Birds Take Flight - The work of OFES

“Ewww! That is so gross!”

“Wow. That’s the coolest thing I’ve ever seen!”

Crowded around a hawk on the arm of Craig Newman of Outreach for Earth Stewardship, 6th grade students from Montreal were in equal parts repelled and awed as they watched the hawk devour a dead rat that Craig casually drew from his pocket. 

“She needs lunch, too,” shrugged Craig.

Craig and his feathered friend, a female red-tailed hawk named “Abbey,” were on lunch-time duty near the Farm Cart at Shelburne Farms. Abbey’s presence was keeping pesky gulls from swooping in to steal food from visitors, so she was making appearances in the Farm Barn courtyard all season. Craig, meanwhile, answered questions from the curious.

“Is she an eagle?”

“Why doesn’t she fly away?” 

Craig is right at home with all the inquiries. After all, it’s OFES’s mission: to strengthen respect and understanding for wildlife through education. With its raptor ambassadors (birds of prey like eagles, hawks, falcons, or owls), OFES has pretty compelling messengers.

Now, on October 17th, OFES is celebrating its second annual Benefit Celebration at the Coach Barn called “Birds Take Flight.” There’s a lot to celebrate.

Back in 1989, Craig and OFES co-founder Eveleen Cecchini were both traveling from the Burlington area to do raptor rehabilitation work at the Vermont Institute for Natural Science in Queechee. But they tired of the long commute, and were eager to develop their own bird rehab facility. They set up shop as a nonprofit organization and not long after, began offering educational programs at Shelburne Farms.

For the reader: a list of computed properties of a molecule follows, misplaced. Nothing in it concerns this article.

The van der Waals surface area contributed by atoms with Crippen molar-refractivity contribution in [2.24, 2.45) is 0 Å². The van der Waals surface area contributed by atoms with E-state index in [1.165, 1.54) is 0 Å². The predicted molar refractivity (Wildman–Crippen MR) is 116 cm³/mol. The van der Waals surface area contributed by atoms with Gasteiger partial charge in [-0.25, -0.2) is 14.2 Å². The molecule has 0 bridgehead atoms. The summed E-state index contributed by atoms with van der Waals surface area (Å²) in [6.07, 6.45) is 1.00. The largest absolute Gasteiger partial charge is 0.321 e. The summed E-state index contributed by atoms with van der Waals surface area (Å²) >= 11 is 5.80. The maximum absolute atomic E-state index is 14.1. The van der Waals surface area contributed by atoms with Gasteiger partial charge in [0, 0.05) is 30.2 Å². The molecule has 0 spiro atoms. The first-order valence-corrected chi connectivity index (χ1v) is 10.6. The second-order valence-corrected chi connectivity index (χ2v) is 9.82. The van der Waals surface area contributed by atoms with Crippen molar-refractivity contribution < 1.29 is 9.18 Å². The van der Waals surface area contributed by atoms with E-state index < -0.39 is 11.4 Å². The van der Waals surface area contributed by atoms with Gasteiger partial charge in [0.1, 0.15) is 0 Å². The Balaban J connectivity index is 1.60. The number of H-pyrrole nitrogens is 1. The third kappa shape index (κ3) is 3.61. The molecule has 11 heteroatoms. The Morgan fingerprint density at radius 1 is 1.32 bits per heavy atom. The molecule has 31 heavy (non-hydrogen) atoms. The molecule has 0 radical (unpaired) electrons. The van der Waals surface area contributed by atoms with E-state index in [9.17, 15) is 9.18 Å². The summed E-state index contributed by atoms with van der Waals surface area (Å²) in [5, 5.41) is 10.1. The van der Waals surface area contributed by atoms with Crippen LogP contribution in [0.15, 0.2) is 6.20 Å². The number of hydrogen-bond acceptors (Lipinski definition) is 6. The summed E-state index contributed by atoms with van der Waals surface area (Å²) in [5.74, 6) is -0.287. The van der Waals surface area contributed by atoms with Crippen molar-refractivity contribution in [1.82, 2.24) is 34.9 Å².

In 1997, that relationship deepened when OFES moved its headquarters – and its collection of educational and recovering birds – to the Farm. Old kennels were converted to aviaries and rehab facilities, and the educational collaboration was formalized. Since then, OFES owls and hawks have been working their magic at Farm campfires, special events, family programs, and summer camps.

OFES allows us to offer many wildlife education programs that complement and enhance our own mission of educating for a sustainable future,” says Shelburne Farms Vice President Megan Camp. “And we offer them the facilities to do their important rehab work.”

In addition to Farm appearances, OFES offers programs to schools, camps, and scouts. Education is also conducted informally: through countless phone conversations with individuals who call with a bird they think is sick, hurt, or abandoned. “We take calls from Bennington to Newport, at all hours of the night and day,” Craig says.

Based on what he hears, Craig carefully assesses whether there’s need for intervention, while educating the person on the other end of the line. “Lots of times people see little birds bopping around the yard and think they’re in danger or hurt. But that’s what birds do when they fledge. It’s normal.”

Although birds can be hurt by wires, windows, fights, or house cats, car collisions are the overwhelming cause of injury. These are usually the birds that end up at OFES’s door.

OFES rehabs about 50 birds a year, primarily raptors, occasionally a crow or raven. The length of rehab depends on the injury. A bird with a concussion can recover in a couple of hours; a bird with a broken wing may take 6 months or more.

Time of year matters, too.  OFES often over-winters migratory birds that are admitted in late autumn, because there’s simply not enough time to get them in condition for a long flight south.